• Public Transit – There are a number of sub-initiatives here, but the report notes that 30% of buses are equipped with Smart Bus Technology with plans for another 500 buses to receive the technology by the end of the year. Also, ridership increased 2.5% in 2014 to 89,283,000 trips, and so far in 2015 there has been “a modest increase” over 2014 levels.

You can read the rest of the updates here.

Ward Boundary Review Implications

This report outlines some options for a ward boundary review. This review could address population criteria, may better align ward boundaries to community league boundaries and easily identifiable borders, and could even result in changes to the number of Councillors. You can see the current wards here.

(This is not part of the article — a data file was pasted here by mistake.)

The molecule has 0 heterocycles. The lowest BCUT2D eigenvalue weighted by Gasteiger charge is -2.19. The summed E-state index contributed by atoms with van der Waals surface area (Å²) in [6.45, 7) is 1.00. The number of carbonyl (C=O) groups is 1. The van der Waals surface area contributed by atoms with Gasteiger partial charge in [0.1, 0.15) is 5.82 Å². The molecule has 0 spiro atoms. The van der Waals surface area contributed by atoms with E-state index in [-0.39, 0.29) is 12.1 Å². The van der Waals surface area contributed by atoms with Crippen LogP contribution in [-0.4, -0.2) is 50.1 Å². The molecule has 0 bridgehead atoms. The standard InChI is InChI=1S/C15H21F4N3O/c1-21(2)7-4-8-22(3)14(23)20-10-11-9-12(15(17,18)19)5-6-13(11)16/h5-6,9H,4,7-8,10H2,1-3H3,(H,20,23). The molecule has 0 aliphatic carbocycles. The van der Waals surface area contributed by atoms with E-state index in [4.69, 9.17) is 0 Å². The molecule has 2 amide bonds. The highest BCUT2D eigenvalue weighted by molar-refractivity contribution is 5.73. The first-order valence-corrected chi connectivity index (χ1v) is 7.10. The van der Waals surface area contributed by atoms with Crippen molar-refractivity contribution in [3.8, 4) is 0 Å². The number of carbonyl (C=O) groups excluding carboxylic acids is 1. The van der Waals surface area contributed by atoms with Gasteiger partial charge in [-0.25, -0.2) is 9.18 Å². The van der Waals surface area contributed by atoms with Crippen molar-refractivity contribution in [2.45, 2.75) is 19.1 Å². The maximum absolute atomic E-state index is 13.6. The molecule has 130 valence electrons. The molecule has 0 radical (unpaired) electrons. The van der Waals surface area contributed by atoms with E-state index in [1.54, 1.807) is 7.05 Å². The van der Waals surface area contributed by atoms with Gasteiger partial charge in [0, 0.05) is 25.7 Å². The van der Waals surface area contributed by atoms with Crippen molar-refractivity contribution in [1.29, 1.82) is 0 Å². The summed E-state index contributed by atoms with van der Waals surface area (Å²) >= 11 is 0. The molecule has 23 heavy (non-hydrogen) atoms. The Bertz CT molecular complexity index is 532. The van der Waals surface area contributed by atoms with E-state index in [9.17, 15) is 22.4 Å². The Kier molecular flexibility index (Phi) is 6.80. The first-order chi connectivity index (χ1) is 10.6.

Option 1 is called Ward Boundary Correction and would change the borders of wards 9, 10, 11, and 12 to “balance them to the optimum population levels.” This option is expected to cost $40,000 for public engagement and consultation, redrawing of boundaries, and map creation.

Option 2 is called Ward Boundary Review and is a more in-depth analysis. The last review was completed after the 2007 municipal election, which resulted in a change from 6 to 12 wards. According to last year’s census, there are no wards that have exceeded the minimum or maximum population growth threshold, so a review isn’t required. Moving ahead with a review would allow Council to consider other changes like adding more Councillors or staff, which could result in building, technology, and governance changes. The cost for this option is estimated at $200,000.